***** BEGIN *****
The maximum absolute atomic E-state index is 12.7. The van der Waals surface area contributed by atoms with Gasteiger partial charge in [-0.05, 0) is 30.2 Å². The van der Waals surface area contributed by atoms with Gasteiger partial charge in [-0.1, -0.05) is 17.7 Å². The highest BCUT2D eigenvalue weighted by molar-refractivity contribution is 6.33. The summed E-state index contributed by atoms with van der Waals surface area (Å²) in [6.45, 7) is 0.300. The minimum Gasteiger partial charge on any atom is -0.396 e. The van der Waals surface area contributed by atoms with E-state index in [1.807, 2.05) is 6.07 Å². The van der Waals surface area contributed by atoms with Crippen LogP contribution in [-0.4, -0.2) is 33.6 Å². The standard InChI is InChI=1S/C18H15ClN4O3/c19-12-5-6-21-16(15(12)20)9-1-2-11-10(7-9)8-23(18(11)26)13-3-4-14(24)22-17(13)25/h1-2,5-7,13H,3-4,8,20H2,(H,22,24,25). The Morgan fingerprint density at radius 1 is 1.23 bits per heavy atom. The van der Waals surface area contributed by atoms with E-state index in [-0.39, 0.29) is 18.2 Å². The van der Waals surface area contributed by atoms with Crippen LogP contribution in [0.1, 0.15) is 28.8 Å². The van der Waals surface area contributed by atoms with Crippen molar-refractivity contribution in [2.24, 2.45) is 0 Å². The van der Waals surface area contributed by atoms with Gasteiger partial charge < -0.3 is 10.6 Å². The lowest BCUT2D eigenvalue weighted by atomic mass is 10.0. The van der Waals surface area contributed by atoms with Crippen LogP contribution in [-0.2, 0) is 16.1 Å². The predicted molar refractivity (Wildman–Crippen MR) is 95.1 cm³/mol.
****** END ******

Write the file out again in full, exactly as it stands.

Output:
The maximum absolute atomic E-state index is 12.7. The van der Waals surface area contributed by atoms with Gasteiger partial charge in [-0.05, 0) is 30.2 Å². The van der Waals surface area contributed by atoms with Gasteiger partial charge in [-0.1, -0.05) is 17.7 Å². The highest BCUT2D eigenvalue weighted by molar-refractivity contribution is 6.33. The summed E-state index contributed by atoms with van der Waals surface area (Å²) in [6.45, 7) is 0.300. The minimum Gasteiger partial charge on any atom is -0.396 e. The van der Waals surface area contributed by atoms with E-state index in [1.807, 2.05) is 6.07 Å². The van der Waals surface area contributed by atoms with Crippen LogP contribution in [-0.4, -0.2) is 33.6 Å². The standard InChI is InChI=1S/C18H15ClN4O3/c19-12-5-6-21-16(15(12)20)9-1-2-11-10(7-9)8-23(18(11)26)13-3-4-14(24)22-17(13)25/h1-2,5-7,13H,3-4,8,20H2,(H,22,24,25). The Morgan fingerprint density at radius 1 is 1.23 bits per heavy atom. The van der Waals surface area contributed by atoms with E-state index in [-0.39, 0.29) is 18.2 Å². The van der Waals surface area contributed by atoms with Crippen LogP contribution in [0.1, 0.15) is 28.8 Å². The van der Waals surface area contributed by atoms with Crippen molar-refractivity contribution in [2.24, 2.45) is 0 Å². The van der Waals surface area contributed by atoms with Gasteiger partial charge < -0.3 is 10.6 Å². The lowest BCUT2D eigenvalue weighted by atomic mass is 10.0. The van der Waals surface area contributed by atoms with Crippen LogP contribution in [-0.2, 0) is 16.1 Å². The predicted molar refractivity (Wildman–Crippen MR) is 95.1 cm³/mol.